New Zealand’s pharmaceutical management agency PHARMAC made new investments in 45 medicines during the year ended June 30, 2010, the highest number since 1999.

A NZ$40 million boost in government funding enabled the agency to add 20 new drugs to the Pharmaceutical Schedule and widen access to a further 25 during the year, benefitting a further 149,000 patients, says PHARMAC in its annual report for 2009-10.

Without the extra NZ$40 million, “we would not have been able to grow the funded medicines list by as much as we have,” said the agency’s acting chief executive, Steffan Crausaz. The 20 new medicines funded during the year are those which, “in PHARMAC’s view, provided the greatest health gain from the many spending choices we had available to us. It was important to prioritise our spending to ensure we met our objective of getting the best health outcomes from the available budget, because it is never possible to fund everything. We are confident that our decisions in the past year enabled us to meet that objective,” he added.

Products representing key funding decisions for PHARMAC during the year include:

Actelion’s Tracleer (bosentan) and Ventavis (iloprost) and Pfizer’s Revatio (sildenafil), used in the treatment of pulmonary arterial hypertension (PAH);
GlaxoSmithKline’s smoking-cessation drug Zyban (bupropion);
Bristol-Myers Squibb’s Sprycel (dasatinib), a new treatment for chronic myeloid leukaemia;
Merck & Co's' antiviral Isentress (raltegravir), used to treat HIV/AIDS;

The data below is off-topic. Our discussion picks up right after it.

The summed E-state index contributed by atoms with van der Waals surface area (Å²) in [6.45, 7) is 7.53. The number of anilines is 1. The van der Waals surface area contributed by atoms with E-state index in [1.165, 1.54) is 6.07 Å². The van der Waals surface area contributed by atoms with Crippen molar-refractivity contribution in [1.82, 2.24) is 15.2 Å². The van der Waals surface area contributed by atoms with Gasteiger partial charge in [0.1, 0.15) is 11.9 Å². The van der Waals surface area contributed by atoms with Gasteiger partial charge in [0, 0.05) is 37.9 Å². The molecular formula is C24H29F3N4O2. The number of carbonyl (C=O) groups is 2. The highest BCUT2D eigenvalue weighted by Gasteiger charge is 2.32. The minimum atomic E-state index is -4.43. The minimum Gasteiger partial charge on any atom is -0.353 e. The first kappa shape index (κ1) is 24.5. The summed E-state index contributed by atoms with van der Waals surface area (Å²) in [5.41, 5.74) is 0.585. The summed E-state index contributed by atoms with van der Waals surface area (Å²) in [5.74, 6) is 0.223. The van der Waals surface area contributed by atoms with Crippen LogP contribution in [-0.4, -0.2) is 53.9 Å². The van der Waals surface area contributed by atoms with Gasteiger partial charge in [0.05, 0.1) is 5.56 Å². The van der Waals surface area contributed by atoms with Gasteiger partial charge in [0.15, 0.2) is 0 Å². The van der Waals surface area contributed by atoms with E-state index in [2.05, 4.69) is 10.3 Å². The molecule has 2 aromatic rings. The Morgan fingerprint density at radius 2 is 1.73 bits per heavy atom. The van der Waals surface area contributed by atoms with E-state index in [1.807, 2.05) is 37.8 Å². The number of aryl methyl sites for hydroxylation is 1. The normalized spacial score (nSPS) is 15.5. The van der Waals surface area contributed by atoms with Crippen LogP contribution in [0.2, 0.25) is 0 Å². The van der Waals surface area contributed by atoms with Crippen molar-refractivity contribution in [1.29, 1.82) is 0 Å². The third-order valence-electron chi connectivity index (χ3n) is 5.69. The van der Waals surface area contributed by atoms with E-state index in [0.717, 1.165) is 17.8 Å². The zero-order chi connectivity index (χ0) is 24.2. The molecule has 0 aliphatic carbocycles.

Abbott/Eisai’s Humira (adalimumab), for which access was widened to treat a range of autoimmune conditions;
Roche’s MabThera (rituximab), for which access was widened to enable its use in the treatment of treat non-Hodgkin's lymphoma; and
Eli Lilly’s Gemzaar (gemcitabine), for which wider access has been funded for the treatment of Hodgkin’s disease and T-cell lymphoma.

PHARMAC also made savings of over NZ $40 million on its existing medicines spending through contracting initiatives, says the report, which adds that 3.2 million people across the nation received a total of 37.1 million funded prescriptions during the year.

The agency spent a total of NZ693.8 million, compared to its budget of NZ694 million, which is “a great result for District Health Boards, which pay the bills for pharmaceutical funding,” said Mr Crausaz.

- Last week, PHARMAC launched its new on-line Application Tracker, which draws together information about the funding proposals being considered by the agency. The new tool “will give people easy access to information on our assessment of pharmaceutical funding applications,” Mr Crausaz added.